Some of my favorite movies of all was of course, the movie from where that scene was taken, Butch Cassidy and the Sundance Kid, a VCD of which I can see on my top shelf right now. I bought it at one of those big VCD sales in the malls. He played the loud and fast talking Butch Cassidy to his alter ego the Sundance Kid, Robert Redford’s cool character. In it was also Kathrine Ross, whom I remember for The Graduate.
Then there’s Color Of Money, where he plays an aging pool player who decides to teach a pool genius played by Tom Cruise how to hustle, also in it was a very hot Elizabeth Mastrantonio (who I remember as Al Pacino’s younger sister (?) in Scarface. Anyway, Tom Cruise, as usual, disappeared in this film, but the scene I remember most was when Newman’s character realized he still had game in him, and wanted to play Cruise’s character for real – not for money. A terrific character that went from smug forgotten hustler to determined pool player, wanting to get back into a game he pretends to use for money but he actually really loves.
There are other roles I liked, such as Tom Hank’s boss in Road To Perdition, and I distinctly remember his character in The Hot Tin Roof, the only Elizabeth Taylor movie I know (he plays his wife), where he plays, to the best of my knowledge (I was a kid then), a sad character obsessed with football, who remembers plays and in a scene, was explaining them to his disinterested but concerned wife. Whenever I realize I get too obsessed with basketball, I remember Paul Newman’s character in Hot Tin Roof.
I remember him most though, for the 1982 ‘The Verdict’. A movie that for the longest time I thought was a Grisham book because it had a lawyer as the central character, until I realized lately that Grisham wouldve been in high school then or something.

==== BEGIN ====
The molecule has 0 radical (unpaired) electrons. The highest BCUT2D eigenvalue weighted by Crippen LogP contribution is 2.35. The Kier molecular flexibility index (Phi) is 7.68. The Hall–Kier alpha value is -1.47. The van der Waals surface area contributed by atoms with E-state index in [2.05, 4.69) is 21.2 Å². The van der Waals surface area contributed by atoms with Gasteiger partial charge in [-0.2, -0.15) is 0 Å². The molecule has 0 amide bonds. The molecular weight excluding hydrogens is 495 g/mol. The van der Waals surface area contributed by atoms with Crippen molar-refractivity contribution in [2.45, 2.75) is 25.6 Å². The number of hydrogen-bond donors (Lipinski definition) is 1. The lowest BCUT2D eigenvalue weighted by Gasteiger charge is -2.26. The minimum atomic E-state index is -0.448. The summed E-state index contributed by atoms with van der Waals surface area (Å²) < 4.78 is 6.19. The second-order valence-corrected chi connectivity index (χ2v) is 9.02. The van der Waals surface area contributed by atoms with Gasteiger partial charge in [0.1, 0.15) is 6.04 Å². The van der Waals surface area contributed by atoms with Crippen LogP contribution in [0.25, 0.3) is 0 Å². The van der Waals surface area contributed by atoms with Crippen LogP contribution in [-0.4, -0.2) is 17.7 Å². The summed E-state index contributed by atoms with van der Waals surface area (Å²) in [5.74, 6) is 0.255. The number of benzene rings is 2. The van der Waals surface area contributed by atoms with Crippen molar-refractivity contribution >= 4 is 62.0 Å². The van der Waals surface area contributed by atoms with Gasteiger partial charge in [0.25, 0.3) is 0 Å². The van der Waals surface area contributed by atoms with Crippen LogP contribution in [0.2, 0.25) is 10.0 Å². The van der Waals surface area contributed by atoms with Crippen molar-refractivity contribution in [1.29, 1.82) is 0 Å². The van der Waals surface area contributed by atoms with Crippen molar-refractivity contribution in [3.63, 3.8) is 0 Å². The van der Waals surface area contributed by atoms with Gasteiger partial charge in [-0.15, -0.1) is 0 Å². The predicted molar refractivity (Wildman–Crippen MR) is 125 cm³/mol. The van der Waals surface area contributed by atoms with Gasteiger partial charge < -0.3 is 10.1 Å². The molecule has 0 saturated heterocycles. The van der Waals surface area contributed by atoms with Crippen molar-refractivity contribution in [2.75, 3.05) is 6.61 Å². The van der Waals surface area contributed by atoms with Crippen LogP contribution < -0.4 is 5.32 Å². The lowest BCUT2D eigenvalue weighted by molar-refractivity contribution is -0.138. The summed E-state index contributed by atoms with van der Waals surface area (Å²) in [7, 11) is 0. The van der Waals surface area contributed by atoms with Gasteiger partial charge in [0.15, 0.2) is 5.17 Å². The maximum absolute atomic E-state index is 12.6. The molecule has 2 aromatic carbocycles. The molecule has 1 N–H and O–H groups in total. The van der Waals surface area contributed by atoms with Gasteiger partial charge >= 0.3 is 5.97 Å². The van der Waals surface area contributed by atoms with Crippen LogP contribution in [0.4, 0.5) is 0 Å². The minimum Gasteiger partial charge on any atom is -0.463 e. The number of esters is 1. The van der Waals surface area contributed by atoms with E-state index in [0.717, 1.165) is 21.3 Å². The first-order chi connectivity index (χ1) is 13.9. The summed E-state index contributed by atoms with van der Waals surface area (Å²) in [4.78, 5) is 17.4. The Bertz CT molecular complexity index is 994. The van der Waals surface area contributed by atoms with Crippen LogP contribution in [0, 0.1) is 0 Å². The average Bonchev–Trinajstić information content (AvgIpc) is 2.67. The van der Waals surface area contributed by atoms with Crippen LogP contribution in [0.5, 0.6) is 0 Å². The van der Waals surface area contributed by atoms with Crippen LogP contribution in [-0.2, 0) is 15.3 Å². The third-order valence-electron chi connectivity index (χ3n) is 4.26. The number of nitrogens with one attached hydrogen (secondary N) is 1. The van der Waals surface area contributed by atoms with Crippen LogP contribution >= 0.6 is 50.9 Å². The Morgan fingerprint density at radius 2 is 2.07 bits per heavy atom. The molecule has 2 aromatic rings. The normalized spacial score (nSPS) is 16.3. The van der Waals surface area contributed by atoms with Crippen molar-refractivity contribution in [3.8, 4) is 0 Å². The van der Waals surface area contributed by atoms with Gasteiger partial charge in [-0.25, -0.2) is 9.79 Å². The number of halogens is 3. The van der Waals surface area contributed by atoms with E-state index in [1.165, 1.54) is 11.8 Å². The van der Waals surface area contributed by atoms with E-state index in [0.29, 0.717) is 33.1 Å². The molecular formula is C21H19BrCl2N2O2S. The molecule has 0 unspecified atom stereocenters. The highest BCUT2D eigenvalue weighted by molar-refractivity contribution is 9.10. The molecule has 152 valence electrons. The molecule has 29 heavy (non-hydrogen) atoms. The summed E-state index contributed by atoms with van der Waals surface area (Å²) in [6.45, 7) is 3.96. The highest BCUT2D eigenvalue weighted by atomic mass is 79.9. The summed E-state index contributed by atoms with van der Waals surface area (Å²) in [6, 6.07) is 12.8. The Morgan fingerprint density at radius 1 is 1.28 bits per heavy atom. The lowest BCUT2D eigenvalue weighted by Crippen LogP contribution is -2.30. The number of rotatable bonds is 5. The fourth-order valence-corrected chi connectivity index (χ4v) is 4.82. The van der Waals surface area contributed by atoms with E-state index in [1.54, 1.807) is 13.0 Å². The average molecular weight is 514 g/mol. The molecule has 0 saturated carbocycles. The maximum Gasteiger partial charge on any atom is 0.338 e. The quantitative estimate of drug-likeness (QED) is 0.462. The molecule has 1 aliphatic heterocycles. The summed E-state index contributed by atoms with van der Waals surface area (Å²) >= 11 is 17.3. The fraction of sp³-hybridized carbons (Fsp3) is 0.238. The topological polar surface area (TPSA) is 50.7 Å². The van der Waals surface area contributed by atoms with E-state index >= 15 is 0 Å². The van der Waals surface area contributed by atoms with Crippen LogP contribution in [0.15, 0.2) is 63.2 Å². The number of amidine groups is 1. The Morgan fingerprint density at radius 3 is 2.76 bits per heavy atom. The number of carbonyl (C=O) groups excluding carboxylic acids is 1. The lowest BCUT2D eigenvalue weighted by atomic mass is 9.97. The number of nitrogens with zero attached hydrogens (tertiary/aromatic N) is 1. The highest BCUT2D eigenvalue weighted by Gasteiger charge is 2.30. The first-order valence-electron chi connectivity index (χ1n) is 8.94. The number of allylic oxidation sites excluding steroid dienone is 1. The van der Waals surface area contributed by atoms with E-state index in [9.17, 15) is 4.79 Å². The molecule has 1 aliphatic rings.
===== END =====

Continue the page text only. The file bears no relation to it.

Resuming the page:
Anyway, Newman again plays a boozing down and out character, and because of the film I understood what an ambulance chaser was. His character goes to funerals of people he doesn’t know and offers his services, in one scene he gets kicked violently out because of. I can’t remember the details much anymore, but at the end of the movie, the phone was ringing of the hook in his office, while he stretched back in his chair just letting it. I remember asking someone older what that meant, after which it was explained to me that he was ‘made’ already, after having won a big case which didn’t have a chance. I began to be aware and look for similar scenes in movies after that, where stories were written for people who take the time to think, rather than have things spoonfed.
Strangely enough, such movies have dwindled rather than flourished over the years, and so The Verdict stands as a movie that symbolizes the ‘they don’t make movies like they used to’ phrase we all hear far too often.
Such is the case I suppose for people like Paul Newman. I highly doubt we’ll see others of even the same calibre as he anymore. I am sorry to see him go. I will enjoy his movies always.